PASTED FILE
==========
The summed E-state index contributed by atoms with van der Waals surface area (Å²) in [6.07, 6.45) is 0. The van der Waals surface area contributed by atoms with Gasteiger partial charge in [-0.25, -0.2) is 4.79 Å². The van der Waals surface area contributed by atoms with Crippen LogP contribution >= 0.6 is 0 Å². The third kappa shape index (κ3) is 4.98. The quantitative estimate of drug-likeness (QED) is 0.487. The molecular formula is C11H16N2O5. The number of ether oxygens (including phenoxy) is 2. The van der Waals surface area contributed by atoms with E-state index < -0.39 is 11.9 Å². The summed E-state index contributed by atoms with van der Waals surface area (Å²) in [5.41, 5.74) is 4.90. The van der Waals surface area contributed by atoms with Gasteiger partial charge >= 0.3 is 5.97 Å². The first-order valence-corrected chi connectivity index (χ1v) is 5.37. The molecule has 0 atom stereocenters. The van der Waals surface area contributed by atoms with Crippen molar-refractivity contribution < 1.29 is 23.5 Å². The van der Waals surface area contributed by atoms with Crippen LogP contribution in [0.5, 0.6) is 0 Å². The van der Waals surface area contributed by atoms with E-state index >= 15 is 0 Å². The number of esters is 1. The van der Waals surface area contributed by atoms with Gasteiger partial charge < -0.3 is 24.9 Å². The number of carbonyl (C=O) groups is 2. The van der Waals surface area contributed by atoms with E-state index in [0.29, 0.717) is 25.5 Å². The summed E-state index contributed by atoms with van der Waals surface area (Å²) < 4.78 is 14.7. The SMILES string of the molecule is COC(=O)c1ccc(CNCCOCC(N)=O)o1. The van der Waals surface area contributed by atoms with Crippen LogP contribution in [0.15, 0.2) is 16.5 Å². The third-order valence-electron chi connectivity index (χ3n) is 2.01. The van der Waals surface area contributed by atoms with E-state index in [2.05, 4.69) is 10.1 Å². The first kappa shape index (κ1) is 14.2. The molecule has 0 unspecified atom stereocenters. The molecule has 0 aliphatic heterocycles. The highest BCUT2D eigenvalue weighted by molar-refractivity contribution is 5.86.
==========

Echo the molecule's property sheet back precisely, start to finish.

The summed E-state index contributed by atoms with van der Waals surface area (Å²) in [6.07, 6.45) is 0. The van der Waals surface area contributed by atoms with Gasteiger partial charge in [-0.25, -0.2) is 4.79 Å². The van der Waals surface area contributed by atoms with Crippen LogP contribution >= 0.6 is 0 Å². The third kappa shape index (κ3) is 4.98. The quantitative estimate of drug-likeness (QED) is 0.487. The molecular formula is C11H16N2O5. The number of ether oxygens (including phenoxy) is 2. The van der Waals surface area contributed by atoms with E-state index < -0.39 is 11.9 Å². The summed E-state index contributed by atoms with van der Waals surface area (Å²) in [5.41, 5.74) is 4.90. The van der Waals surface area contributed by atoms with Gasteiger partial charge >= 0.3 is 5.97 Å². The first-order valence-corrected chi connectivity index (χ1v) is 5.37. The molecule has 0 atom stereocenters. The van der Waals surface area contributed by atoms with Crippen molar-refractivity contribution < 1.29 is 23.5 Å². The van der Waals surface area contributed by atoms with Crippen LogP contribution in [0.5, 0.6) is 0 Å². The van der Waals surface area contributed by atoms with E-state index >= 15 is 0 Å². The number of esters is 1. The van der Waals surface area contributed by atoms with Gasteiger partial charge < -0.3 is 24.9 Å². The number of carbonyl (C=O) groups is 2. The van der Waals surface area contributed by atoms with E-state index in [0.29, 0.717) is 25.5 Å². The summed E-state index contributed by atoms with van der Waals surface area (Å²) < 4.78 is 14.7. The SMILES string of the molecule is COC(=O)c1ccc(CNCCOCC(N)=O)o1. The van der Waals surface area contributed by atoms with Crippen LogP contribution in [0.15, 0.2) is 16.5 Å². The third-order valence-electron chi connectivity index (χ3n) is 2.01. The van der Waals surface area contributed by atoms with E-state index in [2.05, 4.69) is 10.1 Å². The first kappa shape index (κ1) is 14.2. The molecule has 0 unspecified atom stereocenters. The molecule has 0 aliphatic heterocycles. The highest BCUT2D eigenvalue weighted by molar-refractivity contribution is 5.86.